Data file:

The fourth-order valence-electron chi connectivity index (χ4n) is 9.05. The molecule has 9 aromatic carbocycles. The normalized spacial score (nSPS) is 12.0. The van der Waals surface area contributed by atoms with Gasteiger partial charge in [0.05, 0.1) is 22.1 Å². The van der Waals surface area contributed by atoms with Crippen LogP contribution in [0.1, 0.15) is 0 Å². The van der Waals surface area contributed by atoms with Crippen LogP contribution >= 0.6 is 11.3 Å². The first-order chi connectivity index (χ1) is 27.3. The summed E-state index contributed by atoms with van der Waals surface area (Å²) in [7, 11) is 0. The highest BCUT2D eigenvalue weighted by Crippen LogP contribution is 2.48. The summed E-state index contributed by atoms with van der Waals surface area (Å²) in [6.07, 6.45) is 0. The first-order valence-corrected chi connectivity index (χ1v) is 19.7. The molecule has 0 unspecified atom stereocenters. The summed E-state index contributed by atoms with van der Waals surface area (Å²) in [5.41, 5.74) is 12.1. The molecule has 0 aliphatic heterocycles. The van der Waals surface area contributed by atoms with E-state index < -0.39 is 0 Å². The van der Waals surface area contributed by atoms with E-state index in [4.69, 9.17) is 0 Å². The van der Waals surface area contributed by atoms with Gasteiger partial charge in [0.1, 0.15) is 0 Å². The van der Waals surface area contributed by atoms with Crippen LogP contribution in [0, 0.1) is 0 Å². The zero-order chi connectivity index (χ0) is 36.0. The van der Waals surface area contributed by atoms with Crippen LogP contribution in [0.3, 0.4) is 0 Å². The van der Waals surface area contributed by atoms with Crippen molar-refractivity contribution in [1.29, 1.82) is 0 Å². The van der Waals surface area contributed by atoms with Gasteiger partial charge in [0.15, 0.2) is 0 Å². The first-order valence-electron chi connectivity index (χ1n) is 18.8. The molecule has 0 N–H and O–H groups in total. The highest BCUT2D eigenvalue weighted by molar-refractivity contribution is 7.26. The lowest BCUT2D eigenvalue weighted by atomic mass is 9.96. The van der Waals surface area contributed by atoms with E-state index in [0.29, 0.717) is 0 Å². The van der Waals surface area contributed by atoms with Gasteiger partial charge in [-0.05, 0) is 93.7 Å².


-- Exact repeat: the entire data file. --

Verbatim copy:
The fourth-order valence-electron chi connectivity index (χ4n) is 9.05. The molecule has 9 aromatic carbocycles. The normalized spacial score (nSPS) is 12.0. The van der Waals surface area contributed by atoms with Gasteiger partial charge in [0.05, 0.1) is 22.1 Å². The van der Waals surface area contributed by atoms with Crippen LogP contribution in [0.1, 0.15) is 0 Å². The van der Waals surface area contributed by atoms with Crippen LogP contribution >= 0.6 is 11.3 Å². The first-order chi connectivity index (χ1) is 27.3. The summed E-state index contributed by atoms with van der Waals surface area (Å²) in [7, 11) is 0. The highest BCUT2D eigenvalue weighted by Crippen LogP contribution is 2.48. The summed E-state index contributed by atoms with van der Waals surface area (Å²) in [6.07, 6.45) is 0. The first-order valence-corrected chi connectivity index (χ1v) is 19.7. The molecule has 0 unspecified atom stereocenters. The summed E-state index contributed by atoms with van der Waals surface area (Å²) in [5.41, 5.74) is 12.1. The molecule has 0 aliphatic heterocycles. The van der Waals surface area contributed by atoms with E-state index < -0.39 is 0 Å². The van der Waals surface area contributed by atoms with E-state index in [4.69, 9.17) is 0 Å². The van der Waals surface area contributed by atoms with Gasteiger partial charge in [0.1, 0.15) is 0 Å². The van der Waals surface area contributed by atoms with Crippen LogP contribution in [0, 0.1) is 0 Å². The zero-order chi connectivity index (χ0) is 36.0. The van der Waals surface area contributed by atoms with Crippen LogP contribution in [0.3, 0.4) is 0 Å². The van der Waals surface area contributed by atoms with Crippen molar-refractivity contribution in [1.29, 1.82) is 0 Å². The van der Waals surface area contributed by atoms with Gasteiger partial charge in [0.15, 0.2) is 0 Å². The first-order valence-electron chi connectivity index (χ1n) is 18.8. The molecule has 0 N–H and O–H groups in total. The highest BCUT2D eigenvalue weighted by molar-refractivity contribution is 7.26. The lowest BCUT2D eigenvalue weighted by atomic mass is 9.96. The van der Waals surface area contributed by atoms with E-state index in [0.29, 0.717) is 0 Å². The van der Waals surface area contributed by atoms with Gasteiger partial charge in [-0.05, 0) is 93.7 Å².